God has been good to me.  There have been rough places made both of my own choices and things beyond my doing.  BUT, a faithful and loving God, who holds me in the name of Jesus Christ and lives in and through me with the Holy Spirit has used them all to my growth in faith. Yes, I have whined and that has not been fruitful.  There must be a more spirit led way to share my pain and disappointment with God.  Maybe you are there too.

We are in a crisis that has challenged the faith of many.  The rough places of isolation, loss and uncertainty have created a crisis of faith much larger than the threat of physical illness.  Yes, yes “All things work together for good” but what do we do in the meantime. Can we complain to God in our  anger, doubt and fear?  The short answer is yes.  The Bible is full of faithful whining called prayers of lament

Scripture has famous laments from the Psalmist, the Prophets and even Jesus.  (My God, why hast thou forsaken me!) Our God of grace has big shoulders and allows us to speak of negative things.  How does this work?  

Below is a teaching/learning element, a “formula” for a lament created in your own words.  This guideline is a help, a starter that forges faith from the depths of our pain and  grows our relationship with Christ.  How are you praying from your pain?  Try writing a prayer like this.

  1. Sit quietly and write your deepest pains. Just or unjust.  Put them in words and write a prayer in this way
  2. Address God in a personal way. (Example: Almighty, Father, Faithful God-whatever has meaning for you)
  1. Thank God for ALL things.  (Example: Lord you gave given me good, bad and ugly. Thank you for being able so see me through them all)
  2. Complain! (Example: I am all alone, my job is uncertain and I am losing hope)
  3. Confess your own sin ( I confess things done, undone, attitudes and letting fatigue look like doubt )
  4. Pray for HELP! ( I don’t know how to pray-HELP ME LORD. Pray Psalm 13 or other scripture with YOUR NAME in place of the “I’s” and “me’s”)
  5. Trust God. ( God, I am wounded-but even so I will trust you.  (Psalm 51:8)
  6. Finally, offer this lament as a praise (Psalm 51:8. “Let me be happy and joyful! You crushed my bones, now let them celebrate” )

Write this on a card, carry it, revise it, pray it until the “formula” is simply your honest response from your pain to our God. Watch your relationship bloom through the negative things in your day!

Lament and be healed, pray and be strengthened.  Let others  see your witness of faith in the rough places. By being stronger in your relationship with God, you create a healthier community. 

Peace be unto you! God is near.  (Many thanks to Smith and Schoenfeld in “Growing through Disaster” for the outline)

Keep It in Tune

“Be strong and very courageous. Be careful to obey all the law my servant Moses gave you; do not turn from it to the right or to the left, that you may be successful wherever you go. Keep this Book of the Law always on your lips; meditate on it day and night, so that you may be careful to do everything written in it. Then you will be prosperous and successful. Have I not commanded you? Be strong and courageous. Do not be afraid; do not be discouraged, for the Lord your God will be with you wherever you go.” (Joshua 1:7-9, New International Version)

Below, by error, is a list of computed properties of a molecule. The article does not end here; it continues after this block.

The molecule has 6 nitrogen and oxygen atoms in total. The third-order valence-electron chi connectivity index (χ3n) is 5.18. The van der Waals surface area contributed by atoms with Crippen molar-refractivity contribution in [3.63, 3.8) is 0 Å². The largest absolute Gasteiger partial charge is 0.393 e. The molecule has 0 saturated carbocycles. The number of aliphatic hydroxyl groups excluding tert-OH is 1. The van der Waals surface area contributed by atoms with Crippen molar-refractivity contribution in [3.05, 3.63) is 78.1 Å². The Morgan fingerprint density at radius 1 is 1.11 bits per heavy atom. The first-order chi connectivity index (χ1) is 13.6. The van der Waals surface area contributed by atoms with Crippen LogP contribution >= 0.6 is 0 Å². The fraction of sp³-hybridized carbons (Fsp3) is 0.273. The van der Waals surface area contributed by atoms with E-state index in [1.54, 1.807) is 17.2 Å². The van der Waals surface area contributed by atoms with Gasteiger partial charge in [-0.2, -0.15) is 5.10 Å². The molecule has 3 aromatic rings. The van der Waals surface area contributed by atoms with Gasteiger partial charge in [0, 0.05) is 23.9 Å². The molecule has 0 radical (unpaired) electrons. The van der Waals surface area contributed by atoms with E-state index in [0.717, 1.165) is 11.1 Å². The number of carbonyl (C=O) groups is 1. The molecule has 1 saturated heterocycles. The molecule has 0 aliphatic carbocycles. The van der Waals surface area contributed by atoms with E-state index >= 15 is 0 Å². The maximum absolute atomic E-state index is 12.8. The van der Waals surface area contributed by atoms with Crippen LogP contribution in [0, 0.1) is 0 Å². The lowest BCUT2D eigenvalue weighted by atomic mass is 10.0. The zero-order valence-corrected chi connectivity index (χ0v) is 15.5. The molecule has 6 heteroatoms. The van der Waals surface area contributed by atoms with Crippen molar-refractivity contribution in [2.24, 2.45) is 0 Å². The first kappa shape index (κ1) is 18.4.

I have told you before that I love my guitars. My collection continues to grow and I am well aware of the fact that I can only play one at a time. Some of them are already scheduled to go to someone who cn and will play it more often than me.

The three guitars above are part of my collection. The white guitar, the one on the far left I picked up for next nothing. It had some problems, a child had a permanent marker and had scribbled on the guitar top. It took me some doing because I wasn’t sure the best way to refinish it. By the time I sanded off the scribble, I had also managed to sand off the finish. I found some direction online. I will be sending this guitar to my favorite charity, “Guitars 4 Vets” where it can be a loaner guitar for a vet new to the program.

The guitar on the opposite side is the newest addition to the collection. Ibanez is my favorite guitar brand. None of them are my favorite guitar but I enjoy playing three of the four very much. One of them is a gift for one of my grandkids. I look forward to playing with her.

The guitar in the middle is an electric guitar that is called a silent guitar. Like all non-acoustic electrics, it doesn’t make much sound when you strum it. I bought it for when I want to practice at 2:00 AM and Cindy is sleeping. I plug in my headphones and I am ready to go.

I tell you about these three guitars because all three guitars have new strings. That one I got last month came with new strings. The white guitar only had 3 strings on it when I got it and one of them wasn’t in the right place. And, the silent guitar? I plugged it in to an amp and it sounded “HORRIBLE.”

Old strings, nylon or steel, just don’t sound good. Their tone becomes dull. Steel strings, lose their bright sound. Nylon strings, not so bright already, lose the brightness faster already sounded particularly bad.

I guess I change my strings often enough because I have played off and on for 30 years and never broke a string. I have, however, played with friends who have broken strings. It is a problem for some guitar players.

The strings don’t stay in tune when they are old. The strings tend to lose their flexibility. Flexibility impacts tone which is related to tuning. If tone is poor, tuning will also be poor.

I don’t like new strings. Much like old strings they don’t stay in tune as well. When strings are new, you must wait for them to stretch. As the stretching happens, the guitar sounds better longer. To me, a new set of strings is a lot like a promise from God. It will not sound good until sound possible without someone tuning it. The Bible is like that. Without study, we don’t even kn ow God’s promises are there for them to claim.